Monday, 23 March 2015

The Guest Cat

The blurb: A couple in their thirties live in a small rented cottage in a quiet part of Tokyo. They work at home as freelance writers. They no longer have very much to say to one another. One day a cat invites itself into their small kitchen. She is a beautiful creature. She leaves, but the next day comes again, and then again and again. New, small joys accompany the cat; the days have more light and colour. Life suddenly seems to have more promise for the husband and wife; they go walking together, talk and share stories of the cat and its little ways, play in the nearby garden. But then something happens that will change everything again. The Guest Cat is an exceptionally moving and beautiful novel about the nature of life and the way it feels to live it.

Rating: 3/5 stars

This was a really nice little book. It’s not very eventful and not much happens, it’s just a short story about a couple who become quite fond of the cat who lives next door. It was lovely to read: the writing is beautifully descriptive and I could picture the settings really well. I’ve since read that the author is actually a poet and this is definitely reflected in the writing style. Because it’s only a short book, it was the perfect thing to read in between two heavier books, although it did take me a little longer to read than I thought considering the length.

The reason I’ve given it only 3 stars is that I didn’t enjoy it as much as I thought I would, and I think that’s because the description is actually quite misleading. This might be down to things being lost in the translation from Japanese to English but is something to bear in mind. I chose this book thinking it was going to be all about what animals, especially cats, can bring to people’s lives, and more of an anecdotal style. This appealed to me as it was something I could really relate to having lived with, and sadly lost, a cat myself. The book is actually more of a reflection on the pace of life and human relationships with nature in general. Chibi the cat plays only quite a small part in that and, while the theme of the book is thought-provoking, I was quite disappointed having picked it up expecting something different.

I did really like the language and the tone of the writing, but I would be hesitant to recommend this one especially if you might have similar reasons for picking it up as I did. I'd love to know what you thought if you've read it!

Thursday, 19 March 2015

Elizabeth Is Missing

The blurb: Maud is forgetful. She makes a cup of tea and doesn’t remember to drink it. She goes to the shops and forgets why she went. Sometimes her home is unrecognisable – or her daughter Helen seems a total stranger. But there’s one thing Maud is sure of: her friend Elizabeth is missing. The note in her pocket tells her so. And no matter who tells her to stop going on about it, to leave it alone, to shut up, Maud will get to the bottom of it. Because somewhere in Maud’s damaged mind lies the answer to an unsolved seventy-year-old mystery. One everyone has forgotten about. Everyone except Maud…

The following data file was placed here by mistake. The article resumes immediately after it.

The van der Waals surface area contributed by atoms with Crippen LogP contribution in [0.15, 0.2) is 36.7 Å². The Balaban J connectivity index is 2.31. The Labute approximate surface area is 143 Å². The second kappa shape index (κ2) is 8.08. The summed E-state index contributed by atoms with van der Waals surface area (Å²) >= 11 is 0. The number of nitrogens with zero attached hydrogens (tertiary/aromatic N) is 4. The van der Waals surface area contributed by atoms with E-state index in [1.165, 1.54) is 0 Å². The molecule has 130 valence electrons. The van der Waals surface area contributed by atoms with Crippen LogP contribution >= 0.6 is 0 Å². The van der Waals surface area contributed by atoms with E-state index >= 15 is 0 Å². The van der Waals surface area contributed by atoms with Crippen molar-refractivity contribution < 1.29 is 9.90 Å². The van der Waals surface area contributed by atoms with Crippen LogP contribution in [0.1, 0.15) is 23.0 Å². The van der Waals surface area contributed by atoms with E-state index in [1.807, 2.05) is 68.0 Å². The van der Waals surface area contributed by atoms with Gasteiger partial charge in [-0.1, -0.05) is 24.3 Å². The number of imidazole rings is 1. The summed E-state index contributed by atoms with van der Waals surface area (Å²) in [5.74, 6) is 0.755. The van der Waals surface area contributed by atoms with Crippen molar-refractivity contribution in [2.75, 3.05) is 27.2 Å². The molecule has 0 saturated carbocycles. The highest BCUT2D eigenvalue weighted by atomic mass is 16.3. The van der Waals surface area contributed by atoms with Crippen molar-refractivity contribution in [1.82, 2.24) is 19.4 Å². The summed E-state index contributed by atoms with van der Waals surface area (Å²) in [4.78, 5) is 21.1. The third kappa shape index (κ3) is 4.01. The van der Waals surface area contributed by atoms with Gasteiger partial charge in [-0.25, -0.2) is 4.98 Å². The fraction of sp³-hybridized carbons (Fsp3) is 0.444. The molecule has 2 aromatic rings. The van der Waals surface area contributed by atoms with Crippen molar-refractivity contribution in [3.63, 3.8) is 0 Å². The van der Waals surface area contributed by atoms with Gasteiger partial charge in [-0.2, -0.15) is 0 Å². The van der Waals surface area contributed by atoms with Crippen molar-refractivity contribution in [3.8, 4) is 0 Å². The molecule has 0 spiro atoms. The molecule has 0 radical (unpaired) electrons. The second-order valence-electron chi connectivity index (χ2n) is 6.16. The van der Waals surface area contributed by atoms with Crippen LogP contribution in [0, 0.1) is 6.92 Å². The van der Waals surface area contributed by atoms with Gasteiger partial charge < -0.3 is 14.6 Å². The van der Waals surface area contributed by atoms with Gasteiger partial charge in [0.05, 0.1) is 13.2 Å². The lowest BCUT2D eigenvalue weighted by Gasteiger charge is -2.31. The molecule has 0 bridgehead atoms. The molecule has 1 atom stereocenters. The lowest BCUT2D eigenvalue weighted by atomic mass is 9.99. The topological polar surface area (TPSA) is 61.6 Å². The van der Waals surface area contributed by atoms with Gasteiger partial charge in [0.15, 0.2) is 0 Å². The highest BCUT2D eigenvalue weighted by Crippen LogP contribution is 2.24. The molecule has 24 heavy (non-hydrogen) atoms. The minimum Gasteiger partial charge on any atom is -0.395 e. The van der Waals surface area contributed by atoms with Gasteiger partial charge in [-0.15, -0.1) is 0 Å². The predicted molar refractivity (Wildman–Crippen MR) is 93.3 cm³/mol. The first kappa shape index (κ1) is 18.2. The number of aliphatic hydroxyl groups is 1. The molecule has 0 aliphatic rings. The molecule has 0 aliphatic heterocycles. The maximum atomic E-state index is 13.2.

Rating: 5/5 stars

It’s been a while since I read a book cover to cover all the way through without stopping, but that’s exactly what I did with Elizabeth Is Missing. I started it at 7pm and turned the last page at 11pm – quite late for me to be awake on a weekday and definitely past my bedtime! But I just couldn’t put it down.

Maud is 82 and has dementia. Often forgetting things, she writes notes to herself to help her remember. Since she hasn’t heard from her friend Elizabeth for a while, or can’t remember hearing from her, she believes something terrible must have happened and sets about finding out where Elizabeth has gone. The events of the present day and the past frequently become tangled in Maud’s mind and the story moves between past and present to show how her quest to find Elizabeth triggers memories of the disappearance of her own sister, Sukey.

Because Maud is the narrator of the story, from the first few pages you gain a real insight into what it might be like to live with the condition. You experience along with Maud the things she forgets; the way others respond to her and how much it frustrates her. The theme of dementia is handled very sensitively and I think Emma Healey has done a wonderful job of finding the right balance between humour and poignancy to portray the way memory can deteriorate and the way in which elderly people can frequently find themselves living in the past. Maud is a delightful heroine and one that I won't forget about in a hurry. You can’t help but root for her, and feel strangely protective - I found myself really worrying that something bad was going to happen to her!

As well as being a thoughtful exploration of Alzheimer’s, the story is gripping as the mysteries of Elizabeth’s whereabouts and Sukey’s disappearance slowly unfold. The books moves between past and present as new developments in Maud’s search for Elizabeth echo the search for Sukey and both are woven together brilliantly. I really enjoyed seeing the way both aspects of the story developed and playing the usual guessing games with myself as each new piece of information was revealed, and the resolution was very satisfying. I think the story would have been great as a stand-alone crime novel but for me it was Maud and her failing memory that gave it that extra layer of depth to make it such a brilliant and thought-provoking read.

Too long, didn't read? Here's my Goodreads review:
Elizabeth Is MissingElizabeth Is Missing by Emma Healey
My rating: 5 of 5 stars

Both a gripping mystery and a thoughtful look at the effects of dementia - Maud is a delightful heroine and Emma Healey does a wonderful job of weaving together sensitivity, poignancy, humour and suspense. A wonderful book.

View all my reviews